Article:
You searched for "Incredipede". 15 results found:
Incredipede lets you build creatures by pulling boney limbs out of a central blinking eye, then stringing them together with exposed muscles. It's pretty fun! It's also very hard to make anything that isn't utterly, utterly horrific. Imagine a spider turning itself inside out. Imagine a ten-legged snake having a prolapse. Imagine a malformed starburst of twitching limbs trying to walk. These are things you will see. These are things you will create. It will be on your conscience.
Creature creating puzzle game Incredipede is finally preparing for a Steam launch. There's a new trailer, plus details of the added extras being packed into this updated version. So here's your challenge: can you craft an animal with enough limbs and muscles to click on this post and see them? What's that? You've already evolved a perfectly good finger for the task? Good enough, I guess.
Incredipede is a game about life and feet,” explains Colin Northway. He’s the nomadic creator of a genuine god game – a mash-up between Spore and World of Goo, where you design creatures that jump, climb, shove, swing, dance, or just jiggle their way to the end of the level. You start with a blinking eye, named Quozzle. By clicking and dragging, you add hairy, bristle-covered limbs to his torso one at time. Then you hook them up with muscles, which fire alternately, creating movement. Once you think your creation is complete, you can unleash your Frankenstein’s monster on the world.
After winning over Greenlight with its many legs and its creepy, singular eye, Incredipede has finally arrived on Steam [UPDATE: Here it is]. Or it will in a bit, presumably when the Americas wake up and are mentally prepared to deal with the Cthulhian monstrosities you can conjure up in this ungodly creature-building game. I mean, just look at that thing up there. I don't know whether to put it out of its misery or hide under the covers until it goes away. In addition to adding a bunch of new features (details below), the Steam version of Incredipede will launch with a sale, knocking $5 off the typical asking price.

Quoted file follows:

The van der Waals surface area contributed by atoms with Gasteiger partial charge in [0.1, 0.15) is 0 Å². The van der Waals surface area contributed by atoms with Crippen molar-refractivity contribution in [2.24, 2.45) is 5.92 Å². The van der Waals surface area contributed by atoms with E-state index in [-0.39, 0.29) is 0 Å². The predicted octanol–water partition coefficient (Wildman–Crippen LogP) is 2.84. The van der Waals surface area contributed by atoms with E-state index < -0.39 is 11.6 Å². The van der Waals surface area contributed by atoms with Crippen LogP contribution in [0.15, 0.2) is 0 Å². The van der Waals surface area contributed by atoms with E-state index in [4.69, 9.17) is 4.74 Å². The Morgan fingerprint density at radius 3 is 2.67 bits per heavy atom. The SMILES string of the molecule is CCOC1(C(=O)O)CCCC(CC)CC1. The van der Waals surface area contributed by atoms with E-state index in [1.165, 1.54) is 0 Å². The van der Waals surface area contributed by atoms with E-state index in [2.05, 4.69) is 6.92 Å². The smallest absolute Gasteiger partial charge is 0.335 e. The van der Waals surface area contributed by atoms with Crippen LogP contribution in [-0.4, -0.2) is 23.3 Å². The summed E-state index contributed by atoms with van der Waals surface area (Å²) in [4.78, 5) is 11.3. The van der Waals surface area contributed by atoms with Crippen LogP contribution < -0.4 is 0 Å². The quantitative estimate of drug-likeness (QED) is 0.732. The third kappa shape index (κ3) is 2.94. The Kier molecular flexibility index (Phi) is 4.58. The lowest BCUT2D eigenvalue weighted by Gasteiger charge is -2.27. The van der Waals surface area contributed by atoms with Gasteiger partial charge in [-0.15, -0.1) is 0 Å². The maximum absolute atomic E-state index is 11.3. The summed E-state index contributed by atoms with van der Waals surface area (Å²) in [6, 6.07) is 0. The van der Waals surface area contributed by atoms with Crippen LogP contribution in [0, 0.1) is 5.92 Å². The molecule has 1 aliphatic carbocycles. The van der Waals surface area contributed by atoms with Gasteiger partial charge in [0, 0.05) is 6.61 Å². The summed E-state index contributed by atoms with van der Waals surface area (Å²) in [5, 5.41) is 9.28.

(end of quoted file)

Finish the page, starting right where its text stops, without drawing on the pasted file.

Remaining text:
Two years ago, Colin Northway - the extravagantly-bearded, globetrotting creator of Incredipede - sold everything he owned except for a backpack, some clothes and a laptop, and got on a plane with his wife and a plan: to travel the world making indie games. Since then, he's been to Turkey, Czech Republic, Italy, Malta, Scotland, Paris, British Columbia Canada, Honduras, Costa Rica, BC (again), Tokyo, The Philippines, Hong Kong, Greece, Scotland (again), and France. I caught up with Northway to ask about the inspiration for creature-constructing puzzle-game Incredipede, how travelling helps him make better games, and how to stay productive while working within a stone's throw of a tropical beach. You can read more about the game in our Incredipede preview, vote for it on Incredipede's Steam Greenlight page, and even pre-order it at Incredipede.com.
Incredipede is an indie puzzle game that "celebrates the vast diversity of life in the world" by letting you pull bony limbs out of a giant green eyeball, and then fasten muscles to its twisted joints to create a monster capable of traversing 60 increasingly perilous levels. It's disturbing and strangely beautiful, and I can't wait to play it.
Animal creation puzzler Incredipede is holding an "Open Source Appreciation week", in which Linux users are being rewarded with a free copy of the game. As users of the open-source OS crawl, roll and sproing away with their newly gifted present, there's no need for other platform users to feel abandoned. You're being given a not insignificant 50% off, instead.
Greenlight, Valve's voting platform for indie game submissions on Steam, has just switched on, and eager developers are pouring in pitches for their games. As an initiative by Valve to merge community interaction with its approval process for Steam publishing, Greenlight allows users to browse, comment, rate, and track indie games under consideration through bios, screenshots, and video collections. Several noteworthy names have already popped up, including our 2011 Mod of the Year pick No More Room in Hell, as well as Incredipede and The Intruder.